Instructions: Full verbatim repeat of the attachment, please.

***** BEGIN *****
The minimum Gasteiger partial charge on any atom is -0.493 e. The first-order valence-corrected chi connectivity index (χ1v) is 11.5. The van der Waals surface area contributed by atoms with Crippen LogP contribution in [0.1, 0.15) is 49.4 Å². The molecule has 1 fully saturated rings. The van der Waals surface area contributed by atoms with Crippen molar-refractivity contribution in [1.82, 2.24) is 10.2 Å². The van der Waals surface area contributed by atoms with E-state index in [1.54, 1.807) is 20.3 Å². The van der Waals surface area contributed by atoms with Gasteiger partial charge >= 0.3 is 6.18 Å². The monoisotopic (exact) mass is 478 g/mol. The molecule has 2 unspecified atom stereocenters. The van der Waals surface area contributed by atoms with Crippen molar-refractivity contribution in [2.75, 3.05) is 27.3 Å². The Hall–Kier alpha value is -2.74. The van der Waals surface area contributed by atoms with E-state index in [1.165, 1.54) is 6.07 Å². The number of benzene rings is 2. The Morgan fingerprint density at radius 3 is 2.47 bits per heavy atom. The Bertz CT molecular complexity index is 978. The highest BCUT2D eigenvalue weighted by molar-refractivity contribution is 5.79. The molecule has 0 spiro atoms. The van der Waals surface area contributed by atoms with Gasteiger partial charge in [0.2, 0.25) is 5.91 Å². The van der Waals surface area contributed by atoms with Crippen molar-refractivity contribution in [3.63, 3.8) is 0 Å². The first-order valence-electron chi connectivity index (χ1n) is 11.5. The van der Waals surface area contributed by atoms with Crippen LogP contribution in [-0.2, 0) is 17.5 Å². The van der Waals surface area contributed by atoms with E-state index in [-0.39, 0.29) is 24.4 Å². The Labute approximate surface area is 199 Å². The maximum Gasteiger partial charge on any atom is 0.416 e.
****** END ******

The minimum Gasteiger partial charge on any atom is -0.493 e. The first-order valence-corrected chi connectivity index (χ1v) is 11.5. The van der Waals surface area contributed by atoms with Crippen LogP contribution in [0.1, 0.15) is 49.4 Å². The molecule has 1 fully saturated rings. The van der Waals surface area contributed by atoms with Crippen molar-refractivity contribution in [1.82, 2.24) is 10.2 Å². The van der Waals surface area contributed by atoms with E-state index in [1.54, 1.807) is 20.3 Å². The van der Waals surface area contributed by atoms with Gasteiger partial charge >= 0.3 is 6.18 Å². The monoisotopic (exact) mass is 478 g/mol. The molecule has 2 unspecified atom stereocenters. The van der Waals surface area contributed by atoms with Crippen molar-refractivity contribution in [2.75, 3.05) is 27.3 Å². The Hall–Kier alpha value is -2.74. The van der Waals surface area contributed by atoms with E-state index in [1.165, 1.54) is 6.07 Å². The number of benzene rings is 2. The Morgan fingerprint density at radius 3 is 2.47 bits per heavy atom. The Bertz CT molecular complexity index is 978. The highest BCUT2D eigenvalue weighted by molar-refractivity contribution is 5.79. The molecule has 0 spiro atoms. The van der Waals surface area contributed by atoms with Gasteiger partial charge in [0.2, 0.25) is 5.91 Å². The van der Waals surface area contributed by atoms with Crippen molar-refractivity contribution in [3.63, 3.8) is 0 Å². The first-order valence-electron chi connectivity index (χ1n) is 11.5. The van der Waals surface area contributed by atoms with Crippen LogP contribution in [-0.2, 0) is 17.5 Å². The van der Waals surface area contributed by atoms with E-state index in [-0.39, 0.29) is 24.4 Å². The Labute approximate surface area is 199 Å². The maximum Gasteiger partial charge on any atom is 0.416 e.